It was one of the first sunny weekend days of summer, and the beach was packed with people. Not too many of them were there for the Sand Festival, though, and it quickly became apparent why. Where we had expected huge statues made of sand, the sculptures weren’t much more than “paintings” in the sand, carved out of big mounds.

Some of them were quite well done, but we weren’t too impressed and quickly abandoned the festival to spend an extra hour laying on the beach. But we got some great photos worth sharing, and the atmosphere on the beach was a lot of fun… even if we can classify the Sand Festival itself as “skippable”.

Eat Your Kimchi

Sand Festival Busan 2012
Beach Tents
Beach Condo Busan
Sand Castle Busan
Samurai Korea
Sand Queen
Sand Temple
Sand Warrior
Sargent Frog Korea
Korean Astronaut
Screaming Baby Sand
Sand Artist
Beach Dream
Fun In The Sand
K-Drama F4
Korea Swimming
Big Balls
Little Stonkers
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June 6, 2012 at 8:10 am Comment (1)

The Lotus Lantern Parade

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Though Christianity has recently become the dominant religion in South Korea, the country had been a primarily Buddhist land for nearly all of its history. Buddha’s Birthday, which fell on May 28th in 2012, is a major celebration across the peninsula. And the week-long Lotus Lantern Festival which precedes it is an engaging reaffirmation of the country’s traditional faith.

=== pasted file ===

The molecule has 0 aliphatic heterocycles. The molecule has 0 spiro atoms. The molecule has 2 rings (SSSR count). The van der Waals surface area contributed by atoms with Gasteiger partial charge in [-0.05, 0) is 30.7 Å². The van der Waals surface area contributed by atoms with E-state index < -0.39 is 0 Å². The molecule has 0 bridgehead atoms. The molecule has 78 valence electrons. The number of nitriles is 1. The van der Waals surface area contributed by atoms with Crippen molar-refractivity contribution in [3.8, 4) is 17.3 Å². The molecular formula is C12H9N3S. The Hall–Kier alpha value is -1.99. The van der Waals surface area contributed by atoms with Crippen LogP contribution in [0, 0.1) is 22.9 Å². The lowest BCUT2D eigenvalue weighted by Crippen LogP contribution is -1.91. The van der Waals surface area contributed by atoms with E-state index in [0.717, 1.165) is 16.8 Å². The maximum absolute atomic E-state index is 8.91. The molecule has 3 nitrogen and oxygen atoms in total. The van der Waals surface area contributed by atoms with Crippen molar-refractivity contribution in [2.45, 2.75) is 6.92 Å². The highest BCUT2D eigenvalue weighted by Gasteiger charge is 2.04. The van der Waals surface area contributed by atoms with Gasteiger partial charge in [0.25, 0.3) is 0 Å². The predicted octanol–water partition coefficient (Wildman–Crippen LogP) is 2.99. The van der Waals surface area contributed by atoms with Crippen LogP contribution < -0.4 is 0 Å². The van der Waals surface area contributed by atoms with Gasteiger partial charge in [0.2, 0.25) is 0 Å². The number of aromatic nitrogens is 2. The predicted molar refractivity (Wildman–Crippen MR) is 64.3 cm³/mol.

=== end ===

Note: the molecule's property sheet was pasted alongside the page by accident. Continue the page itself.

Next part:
Neon Dragon

The festival kicked off with a host of events in Yongdusan Park, in Nampo-Dong. A collection of floats were on display — automated dragons, Buddhas, fire-breathing peacocks — and the park was packed with both monks and people out looking for a bit of fun. This wasn’t the most somber or conservative of religious festivals; one of the events was a B-Boy break-dancing competition.

A group of tents in the park constituted the Arts & Crafts center and, walking past, we were immediately targeted for participation by an overly-enthusiastic volunteer. She sat us down next to kids, where we created toy lanterns. Then she grabbed our arms and led us the “ink stamping” section, where we pounded out Buddhist designs. Then she pushed us over to the “wishing ribbon” section, where we wrote down our names and our dreams for the future. “My name is Mike, and I wish for a world free from the scourge of Arts & Crafts!”

The festival-closing parade on Sunday night was a colorful event. We were surprised how few onlookers were lined up on Daechung Road to watch it pass, but then… most of the city was in the parade. Group after massive group of waving, lantern-carriers passed by, along with neon-colored float and the occasional marching band. We followed the final group up to Yongdusan Park, where there was a fireworks show followed by a concert of traditional drumming.